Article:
Re-conceptualising poverty
Ruth Lister
Emeritus Professor of Social Policy,
Loughborough University
Outline
 Framework: concepts, definitions &
measurements
 Structure & agency
 Discourses
 Politics & policy
Concepts, definitions & measures
Conceptualisation of poverty
 Importance of conceptual level.
 Relational as well as material.
 Grounded in experience: learning from
participatory poverty research
 Wider social scientific framework
including recognition theory.
Structure & agency
 Structural constraints on agency.
 Structural inequalities & social divisions.
 Gender: causes, effects & experience all
gendered.
 Focus on individual rather than household:
hidden poverty.
 Acknowledge agency without blaming or
romanticising.
Forms of agency
Getting by
 Livelihoods framework: unequally
distributed resources or assets.
 Active process of juggling & piecing
together.
 Women carry the main strain.
 Can be used to deny reality of poverty.
 Importance of social
resources/networks.
Getting: back at & out of poverty
 Getting back at: ‘everyday resistance’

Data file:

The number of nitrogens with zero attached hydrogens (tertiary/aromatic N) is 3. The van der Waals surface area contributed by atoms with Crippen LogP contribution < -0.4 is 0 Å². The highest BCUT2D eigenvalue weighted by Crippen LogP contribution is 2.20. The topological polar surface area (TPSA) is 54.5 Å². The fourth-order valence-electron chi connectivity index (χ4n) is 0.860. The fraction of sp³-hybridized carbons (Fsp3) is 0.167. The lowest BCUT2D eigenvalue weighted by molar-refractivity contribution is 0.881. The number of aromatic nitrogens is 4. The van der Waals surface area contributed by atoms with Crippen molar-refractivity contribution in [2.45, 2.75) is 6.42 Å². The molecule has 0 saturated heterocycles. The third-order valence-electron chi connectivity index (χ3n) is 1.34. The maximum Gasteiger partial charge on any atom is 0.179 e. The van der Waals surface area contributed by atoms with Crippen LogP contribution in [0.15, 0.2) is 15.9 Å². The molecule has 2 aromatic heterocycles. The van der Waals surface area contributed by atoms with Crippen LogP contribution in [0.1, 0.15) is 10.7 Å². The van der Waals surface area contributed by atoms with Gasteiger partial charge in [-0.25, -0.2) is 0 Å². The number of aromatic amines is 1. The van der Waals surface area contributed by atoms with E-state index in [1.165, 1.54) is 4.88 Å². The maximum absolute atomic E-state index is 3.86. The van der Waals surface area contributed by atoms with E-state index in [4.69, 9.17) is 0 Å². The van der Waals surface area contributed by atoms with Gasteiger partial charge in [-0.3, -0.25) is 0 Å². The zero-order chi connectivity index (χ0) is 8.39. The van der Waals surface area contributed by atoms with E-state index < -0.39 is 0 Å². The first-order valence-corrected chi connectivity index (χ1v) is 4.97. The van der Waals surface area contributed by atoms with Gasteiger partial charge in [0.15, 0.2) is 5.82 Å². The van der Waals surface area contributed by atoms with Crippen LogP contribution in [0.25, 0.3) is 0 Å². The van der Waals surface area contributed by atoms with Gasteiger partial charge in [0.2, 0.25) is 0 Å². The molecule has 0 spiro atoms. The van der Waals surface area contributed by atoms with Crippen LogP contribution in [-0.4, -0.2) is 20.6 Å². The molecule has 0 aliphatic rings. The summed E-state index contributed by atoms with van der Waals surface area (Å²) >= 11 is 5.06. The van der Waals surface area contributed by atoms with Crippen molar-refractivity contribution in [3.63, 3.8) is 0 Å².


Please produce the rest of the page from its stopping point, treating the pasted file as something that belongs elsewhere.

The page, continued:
(Scott). Social security fraud?
 Getting out: poverty dynamics.
 Macro quantitative research needs to be
complemented with micro qualitative.
 Role of children’s agency in supporting
parents working to get out of poverty.
 Role of ‘gendered moral rationalities’ (Duncan
& Edwards).
Getting organised
 The significance of identity: ontological &
categorical (Taylor).
 Lack of identification with ‘poor’ label is
barrier to collective action.
 Alternative categorical identities as basis for
collective action.
 Material constraints on getting organised.
Discourses
 ‘Othering’: dualistic process of differentiation




& demarcation, through which social distance
established & maintained.
A discursive practice, which shapes how the
non-poor think, talk about & act towards ‘the
poor’.
Stigmatising language including the ‘p’ word.
‘Sympathetic Othering’.
Stigma, shame & humiliation.
Discourses of resistance
 The need for respect.
 Human rights & citizenship: respect for
human dignity + interdependence of
civil, political, socio-economic & cultural
rights.
 Voice & power: genuine participation.
Politics & policy
 A politics of recognition&respect as well as
redistribution.
 The ‘what’ of policy: an income sufficient to
live in a manner compatible with human
dignity.
 The ‘how’ of policy: respect for dignity of
people in poverty in delivery of public
services + voice with influence.